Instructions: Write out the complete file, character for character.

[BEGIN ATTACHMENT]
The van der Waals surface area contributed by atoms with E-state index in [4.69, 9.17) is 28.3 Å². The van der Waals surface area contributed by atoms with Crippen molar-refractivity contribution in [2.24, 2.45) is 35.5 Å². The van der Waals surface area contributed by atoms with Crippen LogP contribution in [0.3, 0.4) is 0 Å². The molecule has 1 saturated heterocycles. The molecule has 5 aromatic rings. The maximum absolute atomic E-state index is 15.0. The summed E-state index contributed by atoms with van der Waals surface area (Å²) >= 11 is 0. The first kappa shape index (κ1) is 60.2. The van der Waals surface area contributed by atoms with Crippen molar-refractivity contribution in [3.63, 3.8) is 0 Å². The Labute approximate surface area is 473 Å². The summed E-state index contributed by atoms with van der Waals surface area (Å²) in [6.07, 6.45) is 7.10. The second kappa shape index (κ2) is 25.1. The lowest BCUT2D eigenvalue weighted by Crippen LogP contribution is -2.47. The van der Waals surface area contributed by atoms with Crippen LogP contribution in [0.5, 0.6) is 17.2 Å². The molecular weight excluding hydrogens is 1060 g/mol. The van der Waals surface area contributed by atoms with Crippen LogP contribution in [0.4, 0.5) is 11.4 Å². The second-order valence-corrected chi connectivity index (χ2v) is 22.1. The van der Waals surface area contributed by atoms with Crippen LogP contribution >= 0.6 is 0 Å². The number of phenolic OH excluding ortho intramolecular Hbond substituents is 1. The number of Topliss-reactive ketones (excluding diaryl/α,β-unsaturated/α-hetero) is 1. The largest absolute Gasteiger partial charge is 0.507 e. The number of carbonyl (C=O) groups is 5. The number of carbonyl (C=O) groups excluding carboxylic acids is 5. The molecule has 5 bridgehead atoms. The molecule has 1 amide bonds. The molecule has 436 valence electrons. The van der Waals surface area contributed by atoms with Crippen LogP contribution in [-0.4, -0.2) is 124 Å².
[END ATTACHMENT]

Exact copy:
The van der Waals surface area contributed by atoms with E-state index in [4.69, 9.17) is 28.3 Å². The van der Waals surface area contributed by atoms with Crippen molar-refractivity contribution in [2.24, 2.45) is 35.5 Å². The van der Waals surface area contributed by atoms with Crippen LogP contribution in [0.3, 0.4) is 0 Å². The molecule has 1 saturated heterocycles. The molecule has 5 aromatic rings. The maximum absolute atomic E-state index is 15.0. The summed E-state index contributed by atoms with van der Waals surface area (Å²) >= 11 is 0. The first kappa shape index (κ1) is 60.2. The van der Waals surface area contributed by atoms with Crippen molar-refractivity contribution in [3.63, 3.8) is 0 Å². The Labute approximate surface area is 473 Å². The summed E-state index contributed by atoms with van der Waals surface area (Å²) in [6.07, 6.45) is 7.10. The second kappa shape index (κ2) is 25.1. The lowest BCUT2D eigenvalue weighted by Crippen LogP contribution is -2.47. The van der Waals surface area contributed by atoms with Crippen LogP contribution in [0.5, 0.6) is 17.2 Å². The molecular weight excluding hydrogens is 1060 g/mol. The van der Waals surface area contributed by atoms with Crippen LogP contribution in [0.4, 0.5) is 11.4 Å². The second-order valence-corrected chi connectivity index (χ2v) is 22.1. The van der Waals surface area contributed by atoms with Crippen LogP contribution >= 0.6 is 0 Å². The number of phenolic OH excluding ortho intramolecular Hbond substituents is 1. The number of Topliss-reactive ketones (excluding diaryl/α,β-unsaturated/α-hetero) is 1. The largest absolute Gasteiger partial charge is 0.507 e. The number of carbonyl (C=O) groups is 5. The number of carbonyl (C=O) groups excluding carboxylic acids is 5. The molecule has 5 bridgehead atoms. The molecule has 1 amide bonds. The molecule has 436 valence electrons. The van der Waals surface area contributed by atoms with Crippen LogP contribution in [-0.4, -0.2) is 124 Å².